Cryptologic - related to the study of secret codes and ciphers.
Cryptanalytic - related to breaking secret codes and ciphers.

I could forgive Kazmiri naming his spell a "cryptologic theorem," since cryptology is the general term. But the correct name for a deciphering spell would be "cryptanalytic."

And don't make me explain the difference between a code and a cipher. I will give examples and homework.

As for Lomal's Revealing Incantations, yes, that is the proper first step. Look at the puzzle. Eyeball the data, we used to say.

Dr. Erin Schram, retired NSA cryptanalyst

I love Paizo forums: come for the gaming, stay for the erudition!

Although in general, I'm inclined to go easy on grammatical and linguistic issues: not everyone who posts here has English as a first language.

...after all, quite a lot of them are Americans.


10 people marked this as a favorite.
Wandering Wastrel wrote:
Mathmuse wrote:

Sigh, "Kazmiri's Cryptographic Theorem." I am not surprised that those pampered dandies at the College of Mysteries misuse technical terminology.

Cryptographic - related to using secret codes and ciphers.
Cryptologic - related to the study of secret codes and ciphers.
Cryptanalytic - related to breaking secret codes and ciphers.

I could forgive Kazmiri naming his spell a "cryptologic theorem," since cryptology is the general term. But the correct name for a deciphering spell would be "cryptanalytic."

And don't make me explain the difference between a code and a cipher. I will give examples and homework.

As for Lomal's Revealing Incantations, yes, that is the proper first step. Look at the puzzle. Eyeball the data, we used to say.

Dr. Erin Schram, retired NSA cryptanalyst

I love Paizo forums: come for the gaming, stay for the erudition!

Although in general, I'm inclined to go easy on grammatical and linguistic issues: not everyone who posts here has English as a first language.

...after all, quite a lot of them are Americans.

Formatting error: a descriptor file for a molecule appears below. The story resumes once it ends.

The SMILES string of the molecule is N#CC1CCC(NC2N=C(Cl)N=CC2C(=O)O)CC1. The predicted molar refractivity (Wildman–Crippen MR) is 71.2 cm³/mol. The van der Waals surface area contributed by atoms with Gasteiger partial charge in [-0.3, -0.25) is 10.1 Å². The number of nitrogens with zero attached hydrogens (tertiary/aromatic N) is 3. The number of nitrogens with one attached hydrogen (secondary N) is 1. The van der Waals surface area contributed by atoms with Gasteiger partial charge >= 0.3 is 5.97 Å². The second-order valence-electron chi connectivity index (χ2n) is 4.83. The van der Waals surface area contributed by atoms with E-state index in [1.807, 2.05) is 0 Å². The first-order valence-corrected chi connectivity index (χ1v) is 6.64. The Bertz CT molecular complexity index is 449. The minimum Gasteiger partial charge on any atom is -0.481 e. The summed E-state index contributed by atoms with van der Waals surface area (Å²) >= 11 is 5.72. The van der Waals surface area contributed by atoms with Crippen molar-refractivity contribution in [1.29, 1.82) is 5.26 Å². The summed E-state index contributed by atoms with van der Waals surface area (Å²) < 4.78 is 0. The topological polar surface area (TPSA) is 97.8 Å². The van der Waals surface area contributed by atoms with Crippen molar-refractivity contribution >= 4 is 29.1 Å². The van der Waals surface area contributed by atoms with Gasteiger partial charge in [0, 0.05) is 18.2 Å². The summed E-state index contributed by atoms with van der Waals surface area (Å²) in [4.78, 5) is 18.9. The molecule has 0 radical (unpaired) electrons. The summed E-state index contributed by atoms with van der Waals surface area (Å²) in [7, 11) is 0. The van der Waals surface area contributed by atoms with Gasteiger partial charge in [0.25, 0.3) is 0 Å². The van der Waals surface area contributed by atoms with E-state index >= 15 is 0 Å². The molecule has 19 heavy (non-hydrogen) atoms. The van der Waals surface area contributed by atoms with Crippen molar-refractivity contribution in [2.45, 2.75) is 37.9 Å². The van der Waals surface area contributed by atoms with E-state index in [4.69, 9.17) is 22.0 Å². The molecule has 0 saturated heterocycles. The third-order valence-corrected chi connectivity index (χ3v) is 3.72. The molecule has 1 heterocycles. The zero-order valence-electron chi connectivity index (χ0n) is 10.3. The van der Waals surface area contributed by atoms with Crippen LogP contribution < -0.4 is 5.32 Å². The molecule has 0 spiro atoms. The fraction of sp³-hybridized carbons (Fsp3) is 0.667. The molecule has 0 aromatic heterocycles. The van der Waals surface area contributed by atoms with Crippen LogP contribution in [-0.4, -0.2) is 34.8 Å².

Eyyyyyy

I'll be the first to admit my language is bonkers. English doesn't borrow from other languages, it follows other languages down dark alleys, knocks them over, and goes through their pockets looking for loose grammar. XD


2 people marked this as a favorite.

Is that a Pratchett quote? It feels like a Pratchett quote.


8 people marked this as a favorite.
Pathfinder Battles Case Subscriber; Pathfinder Pathfinder Accessories, Starfinder Roleplaying Game, Starfinder Society Subscriber; Pathfinder Roleplaying Game Superscriber
Captain Morgan wrote:
Is that a Pratchett quote? It feels like a Pratchett quote.

While often misattributed to Pratchett, it was James Nicoll who said it, though not exactly in the form above. The actual quote is:

James Nicoll wrote:
The problem with defending the purity of the English language is that English is about as pure as a cribhouse whore. We don't just borrow words; on occasion, English has pursued other languages down alleyways to beat them unconscious and rifle their pockets for new vocabulary.


3 people marked this as a favorite.

^That said, it probably also rifles through their pockets for loose grammar. And then proceeds to botch that along with the pronunciation . . . .

Sovereign Court

2 people marked this as a favorite.
Pathfinder Card Game, Maps, Starfinder Maps, Starfinder Roleplaying Game Subscriber
UnArcaneElection wrote:

^That said, it probably also rifles through their pockets for loose grammar. And then proceeds to botch that along with the pronunciation . . . .

I will admit I am horrible at this myself, but the most fun is listening to an American try and pronounce French words correctly.


1 person marked this as a favorite.

Now now guys, there's no need to be mean, the US have no official language anyways.

Spoiler:
It shows.


1 person marked this as a favorite.
Tim Statler wrote:
UnArcaneElection wrote:

^That said, it probably also rifles through their pockets for loose grammar. And then proceeds to botch that along with the pronunciation . . . .

I will admit I am horrible at this myself, but the most fun is listening to an American try and pronounce French words correctly.

Even more fun than that: Watch some people who are not only US citizens, but in (or recently in) high offices do a worse job of pronouncing English words than many people from other countries.